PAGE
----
The US Navy SEAL team that killed Osama bin Laden is reportedly set to join military training drills against North Korea for the first time.
Along with other elite US units including the Army Rangers, Delta Force and the Green Berets, SEAL Team Six will take part in annual training exercises alongside South Korean forces, according to Yonhap News.
"A bigger number of and more diverse US special operation forces will take part in this year's Foal Eagle and Key Resolve exercises to practise missions to infiltrate into the North, remove the North's war command and demolition of its key military facilities," a South Korean official told the news agency.
SEAL Team Six would practice removing Kim Jong-un and destroying North Korea’s weapons of mass destruction, South Korea’s Defence Ministry told the Joong Ang Daily newspaper.
A ministry official told the newspaper it would send a “strong message” to the communist state.
But US Navy Commander Gary Ross denied the US military would practice taking out the North Korean leader. "Foal Eagle is designed to enhance the Republic of Korea-US alliance's ability tio defend the RoK," he said.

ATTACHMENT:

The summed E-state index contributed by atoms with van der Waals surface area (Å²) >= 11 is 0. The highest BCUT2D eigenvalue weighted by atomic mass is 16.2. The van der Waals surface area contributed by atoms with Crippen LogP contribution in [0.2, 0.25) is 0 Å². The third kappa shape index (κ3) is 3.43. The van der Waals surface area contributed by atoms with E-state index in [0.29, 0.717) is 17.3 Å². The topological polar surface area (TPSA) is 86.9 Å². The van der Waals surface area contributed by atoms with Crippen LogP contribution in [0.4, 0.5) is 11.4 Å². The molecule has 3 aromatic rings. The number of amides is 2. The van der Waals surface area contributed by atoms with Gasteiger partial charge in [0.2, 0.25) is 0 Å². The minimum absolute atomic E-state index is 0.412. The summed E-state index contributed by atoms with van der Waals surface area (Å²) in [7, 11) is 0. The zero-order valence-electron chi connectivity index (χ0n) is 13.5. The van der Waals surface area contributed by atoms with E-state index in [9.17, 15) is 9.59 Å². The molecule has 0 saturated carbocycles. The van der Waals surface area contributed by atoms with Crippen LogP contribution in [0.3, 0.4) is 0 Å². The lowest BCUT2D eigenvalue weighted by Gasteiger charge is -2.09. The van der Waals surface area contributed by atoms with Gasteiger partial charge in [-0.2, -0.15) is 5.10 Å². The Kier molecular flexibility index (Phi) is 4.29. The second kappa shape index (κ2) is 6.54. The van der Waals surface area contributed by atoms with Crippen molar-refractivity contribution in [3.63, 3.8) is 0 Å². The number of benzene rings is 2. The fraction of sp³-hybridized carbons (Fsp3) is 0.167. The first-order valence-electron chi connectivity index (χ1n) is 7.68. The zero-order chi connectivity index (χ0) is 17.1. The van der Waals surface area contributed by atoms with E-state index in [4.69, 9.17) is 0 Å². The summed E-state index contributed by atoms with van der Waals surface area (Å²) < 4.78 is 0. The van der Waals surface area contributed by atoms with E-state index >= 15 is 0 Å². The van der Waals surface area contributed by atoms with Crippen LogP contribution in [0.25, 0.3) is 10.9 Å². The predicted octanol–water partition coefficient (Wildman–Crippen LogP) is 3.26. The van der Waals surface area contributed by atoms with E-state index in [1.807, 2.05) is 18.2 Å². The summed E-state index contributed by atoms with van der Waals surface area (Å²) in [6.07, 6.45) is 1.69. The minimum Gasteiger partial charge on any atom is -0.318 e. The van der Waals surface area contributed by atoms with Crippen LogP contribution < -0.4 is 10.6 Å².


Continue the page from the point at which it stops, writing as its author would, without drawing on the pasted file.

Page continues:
F-35 fighter jets will also reportedly carry out strike simulations on key North Korean sites, while a joint amphibious landing drill involving the US and South Korea will begin next month.
North Korea has already warned of “merciless attacks” if the USS Carl Vinson, a US aircraft carrier currently in South Korean waters, infringes on its “sovereignty and dignity even a bit”.
The secretive state last week fired four ballistic missiles into the sea off Japan in response to the annual military drills, which it sees as preparation for war.
Both the US and South Korea maintain that the exercises are purely defensive.
Asked if Navy SEAL Team Six was will be involved in the exercise, Commander Ross said: "There are variety of Special Operations Forces (SOF) participating in Foal Eagle, as they do in most regional exercises."
He continued: "Foal Eagle is a regularly-scheduled, annual exercise that is the culmination of many months of planning and it is not being conducted in response to the current situation on peninsula."
North and South Korea are technically still at war because the 1950-53 Korean War ended in an armistice, not a peace treaty.
An internal White House review of strategy on North Korea reportedly includes the possibility of direct military action to counter North Korea’s nuclear threat.
The US Department of Defense has been contacted for comment but none had arrived at the time of publication.
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